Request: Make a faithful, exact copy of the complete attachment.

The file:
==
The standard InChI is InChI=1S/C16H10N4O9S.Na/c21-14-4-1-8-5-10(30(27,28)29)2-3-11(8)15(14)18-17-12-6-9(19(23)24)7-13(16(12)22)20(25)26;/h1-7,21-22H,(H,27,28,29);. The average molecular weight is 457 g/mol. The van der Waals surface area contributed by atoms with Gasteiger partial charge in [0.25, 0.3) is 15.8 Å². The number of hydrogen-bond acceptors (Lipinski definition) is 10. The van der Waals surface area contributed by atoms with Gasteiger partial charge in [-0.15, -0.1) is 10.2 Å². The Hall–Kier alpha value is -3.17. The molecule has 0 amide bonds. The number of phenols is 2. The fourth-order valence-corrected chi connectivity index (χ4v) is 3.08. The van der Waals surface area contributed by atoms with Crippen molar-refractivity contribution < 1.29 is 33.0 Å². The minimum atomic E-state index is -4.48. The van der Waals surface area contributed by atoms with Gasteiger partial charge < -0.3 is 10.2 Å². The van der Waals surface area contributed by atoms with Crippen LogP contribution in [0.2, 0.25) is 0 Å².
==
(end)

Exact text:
The standard InChI is InChI=1S/C16H10N4O9S.Na/c21-14-4-1-8-5-10(30(27,28)29)2-3-11(8)15(14)18-17-12-6-9(19(23)24)7-13(16(12)22)20(25)26;/h1-7,21-22H,(H,27,28,29);. The average molecular weight is 457 g/mol. The van der Waals surface area contributed by atoms with Gasteiger partial charge in [0.25, 0.3) is 15.8 Å². The number of hydrogen-bond acceptors (Lipinski definition) is 10. The van der Waals surface area contributed by atoms with Gasteiger partial charge in [-0.15, -0.1) is 10.2 Å². The Hall–Kier alpha value is -3.17. The molecule has 0 amide bonds. The number of phenols is 2. The fourth-order valence-corrected chi connectivity index (χ4v) is 3.08. The van der Waals surface area contributed by atoms with Crippen molar-refractivity contribution < 1.29 is 33.0 Å². The minimum atomic E-state index is -4.48. The van der Waals surface area contributed by atoms with Gasteiger partial charge < -0.3 is 10.2 Å². The van der Waals surface area contributed by atoms with Crippen LogP contribution in [0.2, 0.25) is 0 Å².